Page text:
Six students have been charged with aggravated assault in two days of fights at Atlantic City High School.

But what’s going on inside the school isn’t exactly what is being portrayed publicly, students say.

Two security guards were injured, the principal and an assistant principal hit, and the chief of security spit upon Thursday, according to police. On Friday, another security guard was punched.

“I was trying to stop the problem that was going on,” said Edgar Batista, 18, who was arrested Thursday.

The school’s resource officer called in a large fight Thursday afternoon. Batista and four others, including three minors, were charged with aggravated assault.

On Friday, students were in the auditorium while other students were taking the PARCC test, teacher Clark Hindelang explained.

When it was time for the students to head to their next period at about 10:45 a.m., pushing and shoving grew into another fight.

Laquan Davis, 19, was charged with aggravated assault after he allegedly punched a 37-year-old security guard in the chest, Sgt. Monica McMenamin said.

“It seems that, no matter where you go, you can’t quite escape the violence here,” junior Chris Sooy Jr. wrote in a letter to The Press of Atlantic City.

But many weren’t trying to escape Thursday’s riot, which Sooy said was started by four students less than 5 feet from him as he walked to his fourth-period class.

As he ran from the melee, “I was suddenly trampled by three students running to see the fight.”

Raquil Hayes said he ran toward the fighting — to help a student he said was bleeding from being struck in the head.

A student in the school’s alternative high school, which is now housed in the school’s J wing, Hayes was heading to get his lunch when he walked into the fighting, he said.

He was breaking up a fight between two other students when, he said, he was grabbed by Principal John DeStefano.

“I looked at him like, ‘I’m doing your job for you,’” Hayes said Friday, a day after he received a nine-day suspension and a summons to appear in court next Friday on an aggravated-assault charge.

Hayes said Batista came over and pulled him away, telling him to just get back to class.

The next time the two saw each other, they were in holding at the Police Department’s jail.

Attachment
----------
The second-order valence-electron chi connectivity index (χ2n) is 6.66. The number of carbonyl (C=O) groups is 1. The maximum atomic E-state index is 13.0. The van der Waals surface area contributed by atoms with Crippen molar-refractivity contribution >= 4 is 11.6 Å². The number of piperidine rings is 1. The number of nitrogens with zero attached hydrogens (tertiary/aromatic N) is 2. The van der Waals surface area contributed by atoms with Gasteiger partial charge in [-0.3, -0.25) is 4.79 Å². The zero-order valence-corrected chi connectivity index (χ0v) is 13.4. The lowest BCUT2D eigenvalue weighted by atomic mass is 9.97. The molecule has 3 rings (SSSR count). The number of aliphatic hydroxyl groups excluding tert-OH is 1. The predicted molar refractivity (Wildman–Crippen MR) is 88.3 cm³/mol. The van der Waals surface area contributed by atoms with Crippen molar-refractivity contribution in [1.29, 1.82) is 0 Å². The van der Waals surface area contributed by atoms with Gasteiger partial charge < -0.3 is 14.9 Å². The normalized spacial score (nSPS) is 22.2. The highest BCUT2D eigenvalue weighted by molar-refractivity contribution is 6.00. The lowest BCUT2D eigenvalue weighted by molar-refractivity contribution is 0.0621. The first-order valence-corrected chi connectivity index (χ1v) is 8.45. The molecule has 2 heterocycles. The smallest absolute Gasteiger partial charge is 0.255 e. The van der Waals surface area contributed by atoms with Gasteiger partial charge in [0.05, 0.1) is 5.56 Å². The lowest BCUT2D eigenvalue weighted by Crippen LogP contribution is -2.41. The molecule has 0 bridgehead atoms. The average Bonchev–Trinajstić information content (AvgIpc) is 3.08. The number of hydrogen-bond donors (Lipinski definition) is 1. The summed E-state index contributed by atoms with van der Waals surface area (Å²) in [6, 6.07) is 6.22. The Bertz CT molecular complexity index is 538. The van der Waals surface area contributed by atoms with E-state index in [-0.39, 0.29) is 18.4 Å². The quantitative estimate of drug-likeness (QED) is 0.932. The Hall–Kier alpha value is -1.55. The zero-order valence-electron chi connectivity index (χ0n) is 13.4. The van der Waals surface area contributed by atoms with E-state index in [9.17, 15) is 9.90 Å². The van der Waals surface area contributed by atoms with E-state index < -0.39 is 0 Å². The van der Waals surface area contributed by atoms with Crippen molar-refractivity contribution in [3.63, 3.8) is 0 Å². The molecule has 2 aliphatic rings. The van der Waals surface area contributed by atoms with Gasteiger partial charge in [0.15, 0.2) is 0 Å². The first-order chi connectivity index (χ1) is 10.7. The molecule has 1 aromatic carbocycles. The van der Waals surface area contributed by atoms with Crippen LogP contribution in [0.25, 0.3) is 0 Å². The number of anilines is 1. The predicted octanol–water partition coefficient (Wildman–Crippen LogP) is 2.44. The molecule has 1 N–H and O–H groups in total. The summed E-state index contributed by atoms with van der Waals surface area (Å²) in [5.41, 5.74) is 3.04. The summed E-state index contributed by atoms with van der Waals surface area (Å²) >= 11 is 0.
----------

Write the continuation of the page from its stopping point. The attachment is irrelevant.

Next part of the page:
While security guards are a common figure in the school, “they may be more in the way than effective when they can’t even penetrate the crowd of students gathered around the fight,” wrote Sooy, 17, of Ventnor. “When they tried to seem important in (Thursday’s) debacle, they forcefully knocked over three of my innocent friends walking down the stairs.”

Batista said he’s a straight-A student who never has been in trouble and has been taking honors classes since his freshman year.

He’s planning to attend Wesley College in Delaware next year, and now worries a criminal charge could ruin that.

“I’m going to fight it,” Batista said. “I have video and over eight witnesses.”

He said he saw kids getting kicked in the face and couldn’t just sit by and watch.

“I’m pulling people off in the fight,” he said.

That’s when the assistant principal grabbed him around the collar. He said he made a move just to get her off of him, and then a teacher he never saw before grabbed him.

Batista insisted he would never strike a woman.

“I was raised by a single mother,” he said. “I would never disrespect a woman by putting my hands on her.”

But, he said, the school doesn’t care about getting the right person, just someone.

“Raquil (Hayes), they target him,” he said.

Hayes said Thursday was the third time he has been accused of being in a fight, including once when it was proven he wasn’t even at school.

The other time, he eventually was cleared by a security guard, said his mother, Pam Taylor.

She said she kept asking to see video surveillance but was always refused. With a criminal charge, any video captured by the school would be part of the evidence.

Hayes said he thought everything was done when he got his lunch and headed back to J wing Thursday. Then he was called into the office after the next period.

“I thought they were going to ask me what happened,” he said.

But instead, a security guard told him he was going to be arrested.

Both teens said they were not read their rights or questioned in the incident.

Hindelang, a teacher for 15 years, said the school isn't as bad as many think, but Friday was bad.

“There are some serious problems,” he said. “It’s not the administration’s fault. It’s not the security guards’ fault. It’s not the teachers’ fault. It’s the system that’s wrong.”

Police would not comment on the allegations. Neither DeStefano nor Superintendent Donna Haye could be reached for comment.

Ten other students were charged with disorderly conduct.

“To me, it doesn’t matter what is causing the violence. What’s important is stopping it,” Sooy wrote. “The precautions we’ve used so far obviously aren’t working, so it is time for a change.”

Contact Lynda Cohen:

609-272-7257

@LyndaCohen on Twitter

Reporter covering courts and crime

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